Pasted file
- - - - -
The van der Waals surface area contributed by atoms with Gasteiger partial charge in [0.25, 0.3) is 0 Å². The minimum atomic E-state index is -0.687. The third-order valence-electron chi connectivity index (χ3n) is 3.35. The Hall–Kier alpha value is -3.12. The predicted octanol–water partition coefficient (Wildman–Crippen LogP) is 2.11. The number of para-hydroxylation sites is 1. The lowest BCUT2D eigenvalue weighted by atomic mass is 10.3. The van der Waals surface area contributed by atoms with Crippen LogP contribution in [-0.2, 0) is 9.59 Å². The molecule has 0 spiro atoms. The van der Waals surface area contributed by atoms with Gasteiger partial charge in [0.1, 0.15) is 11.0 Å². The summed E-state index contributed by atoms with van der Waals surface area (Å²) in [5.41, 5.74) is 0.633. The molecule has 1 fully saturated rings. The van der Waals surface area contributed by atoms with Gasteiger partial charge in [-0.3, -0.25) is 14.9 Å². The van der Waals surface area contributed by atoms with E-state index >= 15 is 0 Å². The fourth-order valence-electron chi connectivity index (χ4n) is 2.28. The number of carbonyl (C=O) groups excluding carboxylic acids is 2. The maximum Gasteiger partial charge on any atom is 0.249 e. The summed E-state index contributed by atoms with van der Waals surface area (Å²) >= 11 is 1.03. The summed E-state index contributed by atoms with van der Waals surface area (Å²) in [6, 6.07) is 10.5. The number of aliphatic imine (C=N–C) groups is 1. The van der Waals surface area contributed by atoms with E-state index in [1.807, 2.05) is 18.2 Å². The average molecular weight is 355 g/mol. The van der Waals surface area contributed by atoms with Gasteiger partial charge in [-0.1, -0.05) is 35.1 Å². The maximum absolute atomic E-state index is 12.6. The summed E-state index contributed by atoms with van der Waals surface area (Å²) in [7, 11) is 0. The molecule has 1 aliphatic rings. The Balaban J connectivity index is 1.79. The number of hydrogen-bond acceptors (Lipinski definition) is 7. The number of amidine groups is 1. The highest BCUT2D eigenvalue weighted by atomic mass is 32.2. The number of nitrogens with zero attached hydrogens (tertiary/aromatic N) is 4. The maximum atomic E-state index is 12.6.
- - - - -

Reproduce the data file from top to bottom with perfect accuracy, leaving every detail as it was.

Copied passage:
The van der Waals surface area contributed by atoms with Gasteiger partial charge in [0.25, 0.3) is 0 Å². The minimum atomic E-state index is -0.687. The third-order valence-electron chi connectivity index (χ3n) is 3.35. The Hall–Kier alpha value is -3.12. The predicted octanol–water partition coefficient (Wildman–Crippen LogP) is 2.11. The number of para-hydroxylation sites is 1. The lowest BCUT2D eigenvalue weighted by atomic mass is 10.3. The van der Waals surface area contributed by atoms with Crippen LogP contribution in [-0.2, 0) is 9.59 Å². The molecule has 0 spiro atoms. The van der Waals surface area contributed by atoms with Gasteiger partial charge in [0.1, 0.15) is 11.0 Å². The summed E-state index contributed by atoms with van der Waals surface area (Å²) in [5.41, 5.74) is 0.633. The molecule has 1 fully saturated rings. The van der Waals surface area contributed by atoms with Gasteiger partial charge in [-0.3, -0.25) is 14.9 Å². The van der Waals surface area contributed by atoms with E-state index >= 15 is 0 Å². The fourth-order valence-electron chi connectivity index (χ4n) is 2.28. The number of carbonyl (C=O) groups excluding carboxylic acids is 2. The maximum Gasteiger partial charge on any atom is 0.249 e. The summed E-state index contributed by atoms with van der Waals surface area (Å²) >= 11 is 1.03. The summed E-state index contributed by atoms with van der Waals surface area (Å²) in [6, 6.07) is 10.5. The number of aliphatic imine (C=N–C) groups is 1. The van der Waals surface area contributed by atoms with E-state index in [1.807, 2.05) is 18.2 Å². The average molecular weight is 355 g/mol. The van der Waals surface area contributed by atoms with Gasteiger partial charge in [-0.1, -0.05) is 35.1 Å². The maximum absolute atomic E-state index is 12.6. The summed E-state index contributed by atoms with van der Waals surface area (Å²) in [7, 11) is 0. The molecule has 1 aliphatic rings. The Balaban J connectivity index is 1.79. The number of hydrogen-bond acceptors (Lipinski definition) is 7. The number of amidine groups is 1. The highest BCUT2D eigenvalue weighted by atomic mass is 32.2. The number of nitrogens with zero attached hydrogens (tertiary/aromatic N) is 4. The maximum atomic E-state index is 12.6.